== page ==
delivered the opinion of the court:
An action of assumpsit was brought in the superior court of Cook county by appellant, against appellee. It appears that in September, 1887, appellant, being then the owner of a brewery in the city of Columbus, Ohio, and engaged in the business of operating the same, for the purpose of procuring the barley necessary to be used in the conduct of his said business made and entered into a contract at Columbus, Ohio, with the firm of Meek & Guckenheimer, (said firm being composed of the present appellee and one William J. Meek, since deceased,) through their duly authorized agent, I. Blumenthal, which contract was in the words and figures following:
“Columbus, O., Sept. 12, 1887.
“Sold N. Schlee five cars of sample B barley at 62c a bushel, delivered Columbus, and five cars sample C barley at 57c a bushel, delivered Columbus. Shipments October 10th and 15th. Term cash. After these five sample cars of each grade have been received, weighed and examined and found satisfactory, Mr. Schlee has the privilege to order 10,000 bushels more of each grade same price, any time to December 31, 1887. If the freight rate is less than 12c a hundretd any time between Chicago and Columbus, Mr. Schlee to have the benefit of same. Cars to be loaded not less than 800 bushels.
For Meek & Guckenheimer.”
The ten car-loads of barley in said contract mentioned were delivered and paid for according to the terms of said contract. On the 15th of November, 1887, and again on the 26th of November, 1887, appellant notified said firm of Meek & Guckenheimer of his election to take said additional 20,000 bushels of barley,-—10,000 bushels of each grade,-—and requested them to furnish him with the same in accordance with the terms of said contract. This the said firm of Meek & Guckenheimer absolutely refused to do. Thereupon appellant commenced suit against said *595Meek & Guckenheimer for the damages he had sustained by reason of the refusal of said firm to furnish him said additional 20,000 bushels of barley pursuant to the terms of said contract.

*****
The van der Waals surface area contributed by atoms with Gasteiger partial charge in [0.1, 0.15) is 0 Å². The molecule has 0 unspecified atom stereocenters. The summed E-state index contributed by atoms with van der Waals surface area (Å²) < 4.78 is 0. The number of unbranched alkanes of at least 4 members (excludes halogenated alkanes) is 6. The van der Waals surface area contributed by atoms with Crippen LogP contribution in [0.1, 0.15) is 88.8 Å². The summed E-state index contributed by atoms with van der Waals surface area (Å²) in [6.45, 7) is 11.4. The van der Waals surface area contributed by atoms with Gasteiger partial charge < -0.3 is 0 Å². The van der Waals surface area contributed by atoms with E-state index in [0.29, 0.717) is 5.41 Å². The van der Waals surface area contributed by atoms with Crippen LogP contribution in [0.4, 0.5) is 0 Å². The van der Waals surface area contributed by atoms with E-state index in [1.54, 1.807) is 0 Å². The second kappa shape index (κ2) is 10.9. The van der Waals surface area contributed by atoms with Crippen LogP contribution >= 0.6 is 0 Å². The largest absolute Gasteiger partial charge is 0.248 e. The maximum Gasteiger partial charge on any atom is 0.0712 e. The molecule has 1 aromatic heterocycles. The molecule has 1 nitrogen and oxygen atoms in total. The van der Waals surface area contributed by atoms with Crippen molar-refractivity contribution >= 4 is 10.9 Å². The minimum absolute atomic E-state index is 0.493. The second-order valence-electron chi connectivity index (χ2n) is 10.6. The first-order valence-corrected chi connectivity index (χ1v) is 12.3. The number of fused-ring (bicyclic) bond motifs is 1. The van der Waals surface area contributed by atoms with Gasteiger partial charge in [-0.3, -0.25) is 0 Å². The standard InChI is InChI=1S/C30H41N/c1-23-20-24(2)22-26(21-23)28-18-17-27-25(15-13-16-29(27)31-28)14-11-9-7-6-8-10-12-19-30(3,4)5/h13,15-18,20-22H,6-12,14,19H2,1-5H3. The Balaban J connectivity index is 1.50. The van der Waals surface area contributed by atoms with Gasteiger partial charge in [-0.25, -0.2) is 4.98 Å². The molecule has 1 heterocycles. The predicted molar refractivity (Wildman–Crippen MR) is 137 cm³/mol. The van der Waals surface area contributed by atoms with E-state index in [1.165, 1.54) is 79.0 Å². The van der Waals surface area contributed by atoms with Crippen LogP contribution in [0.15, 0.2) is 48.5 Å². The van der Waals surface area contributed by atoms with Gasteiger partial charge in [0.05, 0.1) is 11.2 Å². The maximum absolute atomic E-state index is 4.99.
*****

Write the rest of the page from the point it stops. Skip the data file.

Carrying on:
A declaration was filed on March 5, 1888, consisting of two special counts, which were simply for damages for a breach of the contract in refusing to furnish the 20,000 bushels of barley additional, upon request and demand, and alleging the contract was valid in the State of Ohio. On the 24th of December, 1895, an additional count was filed in said cause, to which additional count appellee interposed a general demurrer, his co-partner, William J. Meek, having died in the meantime. This additional count averred, and the same is admitted by the demurrer, that plaintiff was the owner.of a brewery in Columbus, Ohio, and engaged in operating the same and brewing beer therein; that the intent of the parties was that the said barley should actually be delivered if ordered for the purpose of providing plaintiff with barley to conduct his brewery and business, and not the contrary; that there should not be a delivery if there was only to be a payment of the difference in price by the party losing on the rise or fall of the market; that said contract was a legal and binding contract between the parties thereto in the State of Ohio, where the same was entered into and where the same was to be executed.